December 3, 2008
U.S. economic woes spark rift in Iranian community
The most recent example occurred in late September, when Washington Mutual appeared to be on the verge of collapse. The L.A.-based nonprofit, International Judea Foundation (SIAMAK), had more than $300,000 deposited in the financial institution, well over the amount insured by the Federal Deposit Insurance Corp. (FDIC).
"I was sitting at home watching the business news one night, and there was a report that Washington Mutual may go belly up," said Dariush Fakheri, a current caretaker member of SIAMAK. "At the time, only $100,000 of our organization's money, which was all from the community's contributions, was insured by the U.S. government, and I was very scared the rest of the money would be lost if the bank went belly up."
Fakheri knew that to transfer all of SIAMAK's funds from Washington Mutual into a new bank would require several weeks -- an option his group was unwilling to wait for, as the clock was ticking on Washington Mutual's solvency. Relying on old traditions and friendships from Iran, where Jews quickly helped one another in times of need, Fakheri said his group turned for assistance to the Iranian American Jewish Federation (IAJF), a local umbrella group consisting of nearly two dozen Iranian Jewish organizations.
"I asked an adviser to Mr. Manoucher Nazarian, president of the Iranian Federation, to see if they could take SIAMAK's money in the form of a loan and place it in their account until it was safe to take the money back, once our bank was stable," said Fakheri, whose group is not affiliated with the IAJF. "Their center immediately took the money, helped us, and I am very grateful to them -- I could not think of any other organization that we could have done this with."
However, IAJF leadership's action sparked a controversy when IAJF's chairman, Daryoush Dayan, discovered documents related to the transaction. In a formal letter dated Oct. 3, Dayan demanded that Nazarian immediately return the funds to SIAMAK.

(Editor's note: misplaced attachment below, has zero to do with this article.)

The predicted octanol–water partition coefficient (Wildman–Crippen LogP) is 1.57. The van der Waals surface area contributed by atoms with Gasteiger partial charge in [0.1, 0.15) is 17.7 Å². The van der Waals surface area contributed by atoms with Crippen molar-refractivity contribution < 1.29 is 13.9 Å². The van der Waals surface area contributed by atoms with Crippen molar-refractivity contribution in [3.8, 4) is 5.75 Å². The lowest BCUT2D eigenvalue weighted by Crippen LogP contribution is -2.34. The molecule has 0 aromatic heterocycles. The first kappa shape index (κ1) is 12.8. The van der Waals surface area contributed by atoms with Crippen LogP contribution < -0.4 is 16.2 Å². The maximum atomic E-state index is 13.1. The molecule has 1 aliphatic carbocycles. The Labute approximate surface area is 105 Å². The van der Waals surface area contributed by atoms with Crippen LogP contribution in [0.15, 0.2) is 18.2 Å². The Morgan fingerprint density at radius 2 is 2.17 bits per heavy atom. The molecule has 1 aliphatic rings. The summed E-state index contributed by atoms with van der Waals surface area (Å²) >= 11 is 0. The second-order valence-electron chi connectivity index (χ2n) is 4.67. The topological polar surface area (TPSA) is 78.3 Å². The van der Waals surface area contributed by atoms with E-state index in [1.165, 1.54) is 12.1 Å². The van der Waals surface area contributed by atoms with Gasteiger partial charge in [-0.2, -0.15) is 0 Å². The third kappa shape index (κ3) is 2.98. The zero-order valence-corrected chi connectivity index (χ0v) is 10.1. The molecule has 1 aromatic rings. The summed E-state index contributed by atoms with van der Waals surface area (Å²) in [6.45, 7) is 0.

He claimed that proper protocol had not been followed, because the IAJF's board was not advised of the transfer. His letter also said that the IAJF board had not approved the transfer, but that nevertheless, each board member was individually liable for the debt obligation created by acceptance of the money.
Nazarian said that Dayan had no jurisdiction over the transaction, because SIAMAK gave its funds as a loan to the Iranian American Jewish Center, a separate entity with separate tax identification numbers than the IAJF's and, therefore, did not require IAJF board approval.
Nazarian is president of the Iranian American Jewish Center located in West Hollywood and also known as Hollywood Temple Beth El.
"This issue with SIAMAK happened in such a quick way, within two days, that I would have for sure informed the [IAJF's] board, even though I did not have to, since the center which was involved is a totally separate organization," Nazarian said in an interview. "But we had to act fast because of what was happening with Washington Mutual. Unfortunately, he [Dayan] never asked me for any explanation."
Dayan resigned as IAJF chairman when his demands were not implemented, and the IAJF's board elected the organization's former president, Solomon Rastegar, as interim chair.
According to IAJF bylaws, the organization's president has the exclusive powers of a chief executive officer to oversee the organization's day-to-day business. While the bylaws do not identify powers of the board chairman, Rastegar said the position is ceremonial and can only recommend the overall direction he or she would like the organization to pursue.
Rifts of this nature within the Iranian Jewish community are not new. For nearly 30 years since their arrival in Southern California from Iran, groups have often been plagued with infighting over financial, religious and leadership issues.